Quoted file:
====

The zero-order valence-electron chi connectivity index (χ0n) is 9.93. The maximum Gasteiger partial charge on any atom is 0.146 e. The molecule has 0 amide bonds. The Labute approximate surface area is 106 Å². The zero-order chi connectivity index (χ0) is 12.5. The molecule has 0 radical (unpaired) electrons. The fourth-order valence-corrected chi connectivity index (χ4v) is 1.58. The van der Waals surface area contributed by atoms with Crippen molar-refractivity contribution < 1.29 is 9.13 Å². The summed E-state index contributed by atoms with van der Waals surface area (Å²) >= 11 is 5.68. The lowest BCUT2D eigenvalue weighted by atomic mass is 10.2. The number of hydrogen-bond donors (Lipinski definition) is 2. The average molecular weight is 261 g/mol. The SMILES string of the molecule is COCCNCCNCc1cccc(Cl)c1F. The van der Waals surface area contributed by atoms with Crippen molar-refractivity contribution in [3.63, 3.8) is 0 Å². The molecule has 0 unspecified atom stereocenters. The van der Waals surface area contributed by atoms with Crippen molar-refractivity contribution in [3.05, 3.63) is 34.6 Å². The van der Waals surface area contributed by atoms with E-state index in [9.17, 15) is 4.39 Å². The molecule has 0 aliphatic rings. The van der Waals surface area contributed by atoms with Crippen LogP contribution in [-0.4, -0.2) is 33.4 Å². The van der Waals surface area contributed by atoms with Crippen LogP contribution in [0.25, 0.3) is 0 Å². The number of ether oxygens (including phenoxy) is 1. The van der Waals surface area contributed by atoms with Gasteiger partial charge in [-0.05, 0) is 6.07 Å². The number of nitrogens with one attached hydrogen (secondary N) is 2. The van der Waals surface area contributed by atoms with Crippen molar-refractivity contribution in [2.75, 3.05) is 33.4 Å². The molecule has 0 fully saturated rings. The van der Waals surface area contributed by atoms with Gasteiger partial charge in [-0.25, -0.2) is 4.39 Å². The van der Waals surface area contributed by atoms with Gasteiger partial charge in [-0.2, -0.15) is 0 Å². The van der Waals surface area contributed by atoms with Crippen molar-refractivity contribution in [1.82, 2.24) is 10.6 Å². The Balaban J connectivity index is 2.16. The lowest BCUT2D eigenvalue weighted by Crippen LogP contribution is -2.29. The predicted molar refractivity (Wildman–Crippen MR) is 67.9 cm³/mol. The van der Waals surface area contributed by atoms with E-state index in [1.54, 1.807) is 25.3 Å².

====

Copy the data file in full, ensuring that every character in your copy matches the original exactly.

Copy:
The zero-order valence-electron chi connectivity index (χ0n) is 9.93. The maximum Gasteiger partial charge on any atom is 0.146 e. The molecule has 0 amide bonds. The Labute approximate surface area is 106 Å². The zero-order chi connectivity index (χ0) is 12.5. The molecule has 0 radical (unpaired) electrons. The fourth-order valence-corrected chi connectivity index (χ4v) is 1.58. The van der Waals surface area contributed by atoms with Crippen molar-refractivity contribution < 1.29 is 9.13 Å². The summed E-state index contributed by atoms with van der Waals surface area (Å²) >= 11 is 5.68. The lowest BCUT2D eigenvalue weighted by atomic mass is 10.2. The number of hydrogen-bond donors (Lipinski definition) is 2. The average molecular weight is 261 g/mol. The SMILES string of the molecule is COCCNCCNCc1cccc(Cl)c1F. The van der Waals surface area contributed by atoms with Crippen molar-refractivity contribution in [3.63, 3.8) is 0 Å². The molecule has 0 unspecified atom stereocenters. The van der Waals surface area contributed by atoms with Crippen molar-refractivity contribution in [3.05, 3.63) is 34.6 Å². The van der Waals surface area contributed by atoms with E-state index in [9.17, 15) is 4.39 Å². The molecule has 0 aliphatic rings. The van der Waals surface area contributed by atoms with Crippen LogP contribution in [-0.4, -0.2) is 33.4 Å². The van der Waals surface area contributed by atoms with Crippen LogP contribution in [0.25, 0.3) is 0 Å². The number of ether oxygens (including phenoxy) is 1. The van der Waals surface area contributed by atoms with Gasteiger partial charge in [-0.05, 0) is 6.07 Å². The number of nitrogens with one attached hydrogen (secondary N) is 2. The van der Waals surface area contributed by atoms with Crippen molar-refractivity contribution in [2.75, 3.05) is 33.4 Å². The molecule has 0 fully saturated rings. The van der Waals surface area contributed by atoms with Gasteiger partial charge in [-0.25, -0.2) is 4.39 Å². The van der Waals surface area contributed by atoms with Gasteiger partial charge in [-0.2, -0.15) is 0 Å². The van der Waals surface area contributed by atoms with Crippen molar-refractivity contribution in [1.82, 2.24) is 10.6 Å². The Balaban J connectivity index is 2.16. The lowest BCUT2D eigenvalue weighted by Crippen LogP contribution is -2.29. The predicted molar refractivity (Wildman–Crippen MR) is 67.9 cm³/mol. The van der Waals surface area contributed by atoms with E-state index in [1.54, 1.807) is 25.3 Å².